So cool: this shows us that there was one call to the cache for mixes_data, one cache write, and one cache miss. A cache "miss" means that it called our function and wrote that to the cache.

On the next refresh, watch this icon here. It disappears! That's because there was no HTTP request. If you open the Cache profiler again, this time there was one read and one hit. That hit means that the result was loaded from the cache and it did not make an HTTP request. That's exactly what we wanted!

Setting the Cache Lifetime

Now, you might be wondering: how long will this info stay in the cache? Right now... forever. Ooooh. That's the default.

To make it expire sooner than forever, give the function a CacheItemInterface argument - make sure to hit "tab" to add that use statement - and call it $cacheItem. Now we can say $cacheItem->expiresAfter() and, to make it easy, say 5:

... lines 1 - 4
use Psr\Cache\CacheItemInterface;
... lines 6 - 12
class VinylController extends AbstractController
... lines 15 - 33
public function browse(HttpClientInterface $httpClient, CacheInterface $cache, string $slug = null): Response
... lines 36 - 37
$mixes = $cache->get('mixes_data', function(CacheItemInterface $cacheItem) use ($httpClient) {
... lines 40 - 42
... lines 44 - 48

The item will expire after 5 seconds.

Clearing the Cache

Unfortunately, if we try this, the item that's already in the cache is set to never expire. So... this won't actually work until we clear the cache. But... where is the cache being stored? Another great question! We'll talk more about that in a second... but, by default, it's stored in var/cache/dev/... along with a bunch of other cache files that help Symfony do its job.

We could delete this directory manually to clear the cache... but Symfony has a better way! It is, of course, another bin/console command.

Symfony has a bunch of different "categories" of cache called "cache pools". If you run:

php bin/console cache:pool:list

you'll see all of them. Most of these are meant for Symfony to use internally. The cache pool that we're using is called cache.app. To clear that, run:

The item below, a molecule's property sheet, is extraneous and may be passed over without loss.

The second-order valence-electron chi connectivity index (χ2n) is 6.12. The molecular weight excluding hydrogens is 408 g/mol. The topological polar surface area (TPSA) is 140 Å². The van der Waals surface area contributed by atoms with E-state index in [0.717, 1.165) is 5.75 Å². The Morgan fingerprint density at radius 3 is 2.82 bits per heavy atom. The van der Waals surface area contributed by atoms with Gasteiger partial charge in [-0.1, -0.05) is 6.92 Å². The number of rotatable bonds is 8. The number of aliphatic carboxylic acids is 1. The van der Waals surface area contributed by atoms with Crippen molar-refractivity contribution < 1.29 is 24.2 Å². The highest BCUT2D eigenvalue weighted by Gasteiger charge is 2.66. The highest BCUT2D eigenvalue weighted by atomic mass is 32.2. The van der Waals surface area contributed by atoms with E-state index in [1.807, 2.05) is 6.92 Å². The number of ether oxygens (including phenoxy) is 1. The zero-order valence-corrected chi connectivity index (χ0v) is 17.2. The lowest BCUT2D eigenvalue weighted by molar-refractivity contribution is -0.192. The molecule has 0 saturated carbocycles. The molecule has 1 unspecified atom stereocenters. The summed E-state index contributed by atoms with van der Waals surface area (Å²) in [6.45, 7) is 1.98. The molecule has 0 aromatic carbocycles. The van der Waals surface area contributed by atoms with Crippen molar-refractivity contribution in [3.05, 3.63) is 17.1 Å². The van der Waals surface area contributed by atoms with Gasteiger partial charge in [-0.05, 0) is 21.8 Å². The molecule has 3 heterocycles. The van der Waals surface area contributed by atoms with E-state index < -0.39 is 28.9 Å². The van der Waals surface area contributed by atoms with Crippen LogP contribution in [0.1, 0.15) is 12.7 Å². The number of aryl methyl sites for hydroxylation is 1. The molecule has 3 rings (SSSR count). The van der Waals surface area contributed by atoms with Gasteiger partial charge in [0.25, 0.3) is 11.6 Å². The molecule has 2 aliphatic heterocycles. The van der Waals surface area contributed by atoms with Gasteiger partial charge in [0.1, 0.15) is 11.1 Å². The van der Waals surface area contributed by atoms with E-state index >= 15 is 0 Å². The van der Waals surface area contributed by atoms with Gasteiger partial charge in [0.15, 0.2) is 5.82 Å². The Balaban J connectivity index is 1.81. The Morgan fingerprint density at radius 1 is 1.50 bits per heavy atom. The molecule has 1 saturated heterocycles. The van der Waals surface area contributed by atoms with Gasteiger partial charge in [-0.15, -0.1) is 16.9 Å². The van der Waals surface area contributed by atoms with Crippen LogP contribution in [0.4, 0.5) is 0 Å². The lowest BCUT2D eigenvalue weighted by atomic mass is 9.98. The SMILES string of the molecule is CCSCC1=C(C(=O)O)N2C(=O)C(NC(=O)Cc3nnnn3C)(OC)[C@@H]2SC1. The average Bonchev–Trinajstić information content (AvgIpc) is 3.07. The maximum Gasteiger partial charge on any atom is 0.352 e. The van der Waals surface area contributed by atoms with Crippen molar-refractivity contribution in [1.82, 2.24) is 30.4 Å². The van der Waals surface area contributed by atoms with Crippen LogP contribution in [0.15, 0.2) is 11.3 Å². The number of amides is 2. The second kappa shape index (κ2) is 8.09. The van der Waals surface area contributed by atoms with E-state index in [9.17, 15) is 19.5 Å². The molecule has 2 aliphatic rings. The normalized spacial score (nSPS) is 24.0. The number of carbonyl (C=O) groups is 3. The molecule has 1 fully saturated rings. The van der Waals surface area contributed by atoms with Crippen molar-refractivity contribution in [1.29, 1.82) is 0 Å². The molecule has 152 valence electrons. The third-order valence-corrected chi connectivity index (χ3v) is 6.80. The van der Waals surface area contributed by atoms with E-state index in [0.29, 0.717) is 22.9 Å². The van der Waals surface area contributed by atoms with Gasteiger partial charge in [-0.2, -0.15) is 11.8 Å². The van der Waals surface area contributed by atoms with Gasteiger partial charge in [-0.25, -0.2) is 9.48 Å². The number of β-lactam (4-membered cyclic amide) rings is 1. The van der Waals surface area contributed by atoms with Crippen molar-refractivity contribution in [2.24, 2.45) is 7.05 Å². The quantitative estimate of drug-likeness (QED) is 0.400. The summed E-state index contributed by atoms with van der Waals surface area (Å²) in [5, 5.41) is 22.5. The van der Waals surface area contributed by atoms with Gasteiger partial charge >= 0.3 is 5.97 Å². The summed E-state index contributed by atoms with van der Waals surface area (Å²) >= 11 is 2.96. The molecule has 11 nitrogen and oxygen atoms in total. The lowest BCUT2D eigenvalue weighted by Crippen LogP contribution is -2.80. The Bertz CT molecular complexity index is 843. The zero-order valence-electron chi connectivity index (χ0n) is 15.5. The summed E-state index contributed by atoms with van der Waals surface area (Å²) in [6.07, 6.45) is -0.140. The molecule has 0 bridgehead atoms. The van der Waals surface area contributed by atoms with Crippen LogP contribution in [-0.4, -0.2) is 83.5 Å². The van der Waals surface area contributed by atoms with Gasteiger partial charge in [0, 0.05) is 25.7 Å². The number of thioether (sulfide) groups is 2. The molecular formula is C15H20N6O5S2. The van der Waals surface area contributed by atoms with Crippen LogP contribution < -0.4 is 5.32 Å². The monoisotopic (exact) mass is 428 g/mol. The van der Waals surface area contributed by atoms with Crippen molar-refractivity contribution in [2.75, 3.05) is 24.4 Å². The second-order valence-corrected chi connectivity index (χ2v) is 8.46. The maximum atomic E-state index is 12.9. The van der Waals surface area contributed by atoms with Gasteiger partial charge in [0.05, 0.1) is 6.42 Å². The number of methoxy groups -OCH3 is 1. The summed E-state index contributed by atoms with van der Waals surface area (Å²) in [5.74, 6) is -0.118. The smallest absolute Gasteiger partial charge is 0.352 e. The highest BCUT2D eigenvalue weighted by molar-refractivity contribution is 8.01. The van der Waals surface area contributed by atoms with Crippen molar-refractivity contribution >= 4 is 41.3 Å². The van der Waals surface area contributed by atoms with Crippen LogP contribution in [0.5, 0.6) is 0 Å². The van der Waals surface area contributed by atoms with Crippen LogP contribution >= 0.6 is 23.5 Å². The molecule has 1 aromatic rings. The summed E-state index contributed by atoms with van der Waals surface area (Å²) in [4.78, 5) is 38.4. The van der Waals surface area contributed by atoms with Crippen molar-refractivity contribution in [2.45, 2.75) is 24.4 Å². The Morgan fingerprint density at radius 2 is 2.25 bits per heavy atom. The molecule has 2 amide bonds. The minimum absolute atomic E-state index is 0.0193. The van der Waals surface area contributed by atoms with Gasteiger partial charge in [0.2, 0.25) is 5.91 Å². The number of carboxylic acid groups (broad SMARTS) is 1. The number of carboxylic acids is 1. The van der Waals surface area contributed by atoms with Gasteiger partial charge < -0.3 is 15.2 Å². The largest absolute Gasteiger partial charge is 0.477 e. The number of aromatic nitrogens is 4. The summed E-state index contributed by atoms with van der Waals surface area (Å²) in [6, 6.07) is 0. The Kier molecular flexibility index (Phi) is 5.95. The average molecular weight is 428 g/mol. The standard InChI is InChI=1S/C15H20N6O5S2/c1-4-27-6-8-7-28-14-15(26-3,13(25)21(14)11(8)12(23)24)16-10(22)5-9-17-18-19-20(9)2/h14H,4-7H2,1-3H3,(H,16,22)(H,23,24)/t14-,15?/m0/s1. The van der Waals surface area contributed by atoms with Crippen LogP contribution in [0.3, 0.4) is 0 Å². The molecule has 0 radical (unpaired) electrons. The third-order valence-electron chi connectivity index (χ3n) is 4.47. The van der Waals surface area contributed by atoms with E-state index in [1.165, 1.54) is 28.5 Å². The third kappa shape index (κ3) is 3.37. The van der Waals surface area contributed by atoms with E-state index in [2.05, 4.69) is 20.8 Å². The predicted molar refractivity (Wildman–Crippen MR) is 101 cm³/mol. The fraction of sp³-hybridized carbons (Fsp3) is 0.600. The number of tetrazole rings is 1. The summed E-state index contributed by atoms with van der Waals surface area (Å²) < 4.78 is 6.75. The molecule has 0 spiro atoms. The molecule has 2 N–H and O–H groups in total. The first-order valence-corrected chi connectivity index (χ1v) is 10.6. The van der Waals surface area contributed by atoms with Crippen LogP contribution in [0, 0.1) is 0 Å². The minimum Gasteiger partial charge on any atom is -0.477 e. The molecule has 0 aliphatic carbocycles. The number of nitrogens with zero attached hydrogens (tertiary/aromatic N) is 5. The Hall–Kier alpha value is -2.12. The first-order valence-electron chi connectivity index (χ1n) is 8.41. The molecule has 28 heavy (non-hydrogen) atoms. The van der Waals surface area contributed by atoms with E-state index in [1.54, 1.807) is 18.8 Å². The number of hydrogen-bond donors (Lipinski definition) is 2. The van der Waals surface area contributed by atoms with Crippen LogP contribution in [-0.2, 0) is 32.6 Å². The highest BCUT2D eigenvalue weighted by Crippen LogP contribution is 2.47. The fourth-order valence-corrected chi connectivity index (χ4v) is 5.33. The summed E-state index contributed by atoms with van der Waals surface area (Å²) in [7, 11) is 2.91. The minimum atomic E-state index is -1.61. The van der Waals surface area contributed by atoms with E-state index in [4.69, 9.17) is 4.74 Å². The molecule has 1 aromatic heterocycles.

php bin/console cache:pool:clear cache.app

Thats it! This isn't something you'll need to do very often, but it's good to know, just in case.

Okay, check this out. When we refresh... we get a cache miss and you can see that it did make an HTTP call. But if we refresh again really quickly... it's gone! Refresh again and... it's back! That's because the five seconds just expired.

Ok team: we're now leveraging an HTTP client service and cache service... both of which were prepared for us by one of our bundles so that we can just... use them!

But, I do have a question. What if we need to control these services? For example, how could we tell the cache service that, instead of saving things onto the filesystem in this directory, we want to store things in Redis... or memcache? Let's explore the idea of controlling our services through configuration next.

Leave a comment!

What PHP libraries does this tutorial use?

// composer.json
    "require": {
        "php": ">=8.1",
        "ext-ctype": "*",
        "ext-iconv": "*",
        "knplabs/knp-time-bundle": "^1.18", // v1.19.0
        "symfony/asset": "6.1.*", // v6.1.0-RC1
        "symfony/console": "6.1.*", // v6.1.0-RC1
        "symfony/dotenv": "6.1.*", // v6.1.0-RC1
        "symfony/flex": "^2", // v2.1.8
        "symfony/framework-bundle": "6.1.*", // v6.1.0-RC1
        "symfony/http-client": "6.1.*", // v6.1.0-RC1
        "symfony/monolog-bundle": "^3.0", // v3.8.0
        "symfony/runtime": "6.1.*", // v6.1.0-RC1
        "symfony/twig-bundle": "6.1.*", // v6.1.0-RC1
        "symfony/ux-turbo": "^2.0", // v2.1.1
        "symfony/webpack-encore-bundle": "^1.13", // v1.14.1
        "symfony/yaml": "6.1.*", // v6.1.0-RC1
        "twig/extra-bundle": "^2.12|^3.0", // v3.4.0
        "twig/twig": "^2.12|^3.0" // v3.4.0
    "require-dev": {
        "symfony/debug-bundle": "6.1.*", // v6.1.0-RC1
        "symfony/maker-bundle": "^1.41", // v1.42.0
        "symfony/stopwatch": "6.1.*", // v6.1.0-RC1
        "symfony/web-profiler-bundle": "6.1.*" // v6.1.0-RC1